In 1984, when Elisabetta began this adventure, wine cooperatives were the kings (they are still today). At that time, the fashion was to plant international varieties such as Merlot or Cabernet Sauvignon. Elisabetta had many questions on her mind when she attended a conference given by Professor Rainer Zierock. She asked him a little help and he turned up soon after in the estate's courtyard in Mezzolombardo. He advised her not to replant international varieties but to keep the local varieties such as Teroldego, Nosiola and Manzoni Bianco. The professional relationship between the young winemaker and her teacher quickly turned into a romantic one, which gave birth to three children, Emilio, Theo and Myrtha, before ending a few years later in a long heartbreak.
In this deep Alpine valley pergolas have been used for more than 200 years to leave space under the vines for animals to graze and for the cultivation of vegetables and cereals. Professor Rainer Zierock, however, advised Elisabetta to change to high density planting. Part of the vineyard has thus been replanted in Guyot and today only a few plots remain on pergolas. The higher planting density has allowed for better control of the yields and better aeration of the canopy.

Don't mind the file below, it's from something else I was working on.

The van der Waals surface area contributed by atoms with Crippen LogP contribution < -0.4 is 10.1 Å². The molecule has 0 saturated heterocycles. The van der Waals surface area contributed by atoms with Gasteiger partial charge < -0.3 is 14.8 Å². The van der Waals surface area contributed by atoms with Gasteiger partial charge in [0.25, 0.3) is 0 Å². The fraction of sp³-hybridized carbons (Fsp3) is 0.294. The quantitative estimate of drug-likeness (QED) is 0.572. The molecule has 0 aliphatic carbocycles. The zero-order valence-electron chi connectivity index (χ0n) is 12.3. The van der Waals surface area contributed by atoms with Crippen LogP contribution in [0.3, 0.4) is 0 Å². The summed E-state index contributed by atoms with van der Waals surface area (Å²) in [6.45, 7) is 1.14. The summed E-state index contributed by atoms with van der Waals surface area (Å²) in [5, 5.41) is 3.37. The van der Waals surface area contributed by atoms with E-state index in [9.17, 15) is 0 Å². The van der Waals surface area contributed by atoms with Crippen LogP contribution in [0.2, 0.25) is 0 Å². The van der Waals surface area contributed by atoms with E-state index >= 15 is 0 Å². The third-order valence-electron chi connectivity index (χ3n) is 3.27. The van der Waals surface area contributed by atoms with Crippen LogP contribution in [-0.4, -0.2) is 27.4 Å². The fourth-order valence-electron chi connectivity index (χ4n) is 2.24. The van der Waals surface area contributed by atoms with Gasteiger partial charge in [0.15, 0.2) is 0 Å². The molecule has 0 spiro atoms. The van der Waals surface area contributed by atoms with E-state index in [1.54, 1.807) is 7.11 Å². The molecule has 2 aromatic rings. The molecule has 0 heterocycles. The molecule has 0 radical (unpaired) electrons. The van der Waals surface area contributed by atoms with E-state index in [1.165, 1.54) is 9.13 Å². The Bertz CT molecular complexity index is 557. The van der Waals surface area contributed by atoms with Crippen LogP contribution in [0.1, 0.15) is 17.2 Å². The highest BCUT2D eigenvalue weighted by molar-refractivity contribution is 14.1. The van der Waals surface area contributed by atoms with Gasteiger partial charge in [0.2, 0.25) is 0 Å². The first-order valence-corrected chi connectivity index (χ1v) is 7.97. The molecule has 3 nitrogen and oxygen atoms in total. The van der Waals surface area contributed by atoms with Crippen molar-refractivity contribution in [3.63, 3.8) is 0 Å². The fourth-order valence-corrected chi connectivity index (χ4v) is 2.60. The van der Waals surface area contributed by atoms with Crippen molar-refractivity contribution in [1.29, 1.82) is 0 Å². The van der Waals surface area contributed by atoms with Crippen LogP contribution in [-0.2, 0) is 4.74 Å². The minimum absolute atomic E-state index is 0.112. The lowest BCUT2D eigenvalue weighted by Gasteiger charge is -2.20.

Elisabetta was greatly influenced by her husband Rainer Zierock who was close to Goethe's ideas but who did not comprehend those of Steiner. He was a very good friend of Didier Dagueneau long before he started to make wine. He nevertheless had no great concept of management and this is where Elisabetta's rigor came into play. Turning ideas into actions was not an easy task. She searched enormously before finding what worked for her. She first adopted a very international style with manicured vines, no synthetic fertilizers and concentrated wines aged in French oak barrels. It was only in 2002, on the advice of a close friend, Marc Kreydeinweiss and a consultant, Jacques Mell, than she sprayed her first biodynamic preparations on her vineyards. She quickly moved closer to the Alto Adige biodynamic group to make her own preparations and her own compost to revitalize the life of the soils.